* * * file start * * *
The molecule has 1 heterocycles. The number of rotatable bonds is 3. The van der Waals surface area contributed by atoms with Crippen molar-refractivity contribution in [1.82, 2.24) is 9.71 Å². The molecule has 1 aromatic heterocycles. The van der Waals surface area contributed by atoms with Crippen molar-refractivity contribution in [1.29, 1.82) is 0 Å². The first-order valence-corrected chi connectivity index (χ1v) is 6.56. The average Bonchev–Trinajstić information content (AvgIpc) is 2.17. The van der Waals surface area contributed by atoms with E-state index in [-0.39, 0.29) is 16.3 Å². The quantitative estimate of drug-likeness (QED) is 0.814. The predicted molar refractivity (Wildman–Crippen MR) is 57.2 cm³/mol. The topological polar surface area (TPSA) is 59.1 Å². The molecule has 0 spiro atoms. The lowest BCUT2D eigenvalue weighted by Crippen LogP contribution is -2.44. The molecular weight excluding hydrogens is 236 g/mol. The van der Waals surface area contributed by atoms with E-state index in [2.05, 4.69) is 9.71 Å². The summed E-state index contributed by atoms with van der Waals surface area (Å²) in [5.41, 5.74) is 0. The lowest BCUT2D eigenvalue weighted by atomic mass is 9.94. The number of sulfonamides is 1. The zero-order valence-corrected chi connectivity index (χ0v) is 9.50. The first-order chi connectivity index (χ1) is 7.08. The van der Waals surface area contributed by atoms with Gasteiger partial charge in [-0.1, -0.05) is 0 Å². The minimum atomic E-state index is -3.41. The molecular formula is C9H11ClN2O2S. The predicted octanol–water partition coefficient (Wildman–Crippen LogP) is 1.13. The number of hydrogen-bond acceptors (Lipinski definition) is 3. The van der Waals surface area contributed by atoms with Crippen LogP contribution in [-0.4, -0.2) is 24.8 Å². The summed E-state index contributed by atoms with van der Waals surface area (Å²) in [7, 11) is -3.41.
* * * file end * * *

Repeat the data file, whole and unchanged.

The molecule has 1 heterocycles. The number of rotatable bonds is 3. The van der Waals surface area contributed by atoms with Crippen molar-refractivity contribution in [1.82, 2.24) is 9.71 Å². The molecule has 1 aromatic heterocycles. The van der Waals surface area contributed by atoms with Crippen molar-refractivity contribution in [1.29, 1.82) is 0 Å². The first-order valence-corrected chi connectivity index (χ1v) is 6.56. The average Bonchev–Trinajstić information content (AvgIpc) is 2.17. The van der Waals surface area contributed by atoms with E-state index in [-0.39, 0.29) is 16.3 Å². The quantitative estimate of drug-likeness (QED) is 0.814. The predicted molar refractivity (Wildman–Crippen MR) is 57.2 cm³/mol. The topological polar surface area (TPSA) is 59.1 Å². The molecule has 0 spiro atoms. The lowest BCUT2D eigenvalue weighted by Crippen LogP contribution is -2.44. The molecular weight excluding hydrogens is 236 g/mol. The van der Waals surface area contributed by atoms with E-state index in [2.05, 4.69) is 9.71 Å². The summed E-state index contributed by atoms with van der Waals surface area (Å²) in [5.41, 5.74) is 0. The lowest BCUT2D eigenvalue weighted by atomic mass is 9.94. The number of sulfonamides is 1. The zero-order valence-corrected chi connectivity index (χ0v) is 9.50. The first-order chi connectivity index (χ1) is 7.08. The van der Waals surface area contributed by atoms with Gasteiger partial charge in [-0.1, -0.05) is 0 Å². The minimum atomic E-state index is -3.41. The molecular formula is C9H11ClN2O2S. The predicted octanol–water partition coefficient (Wildman–Crippen LogP) is 1.13. The number of hydrogen-bond acceptors (Lipinski definition) is 3. The van der Waals surface area contributed by atoms with Crippen LogP contribution in [-0.4, -0.2) is 24.8 Å². The summed E-state index contributed by atoms with van der Waals surface area (Å²) in [7, 11) is -3.41.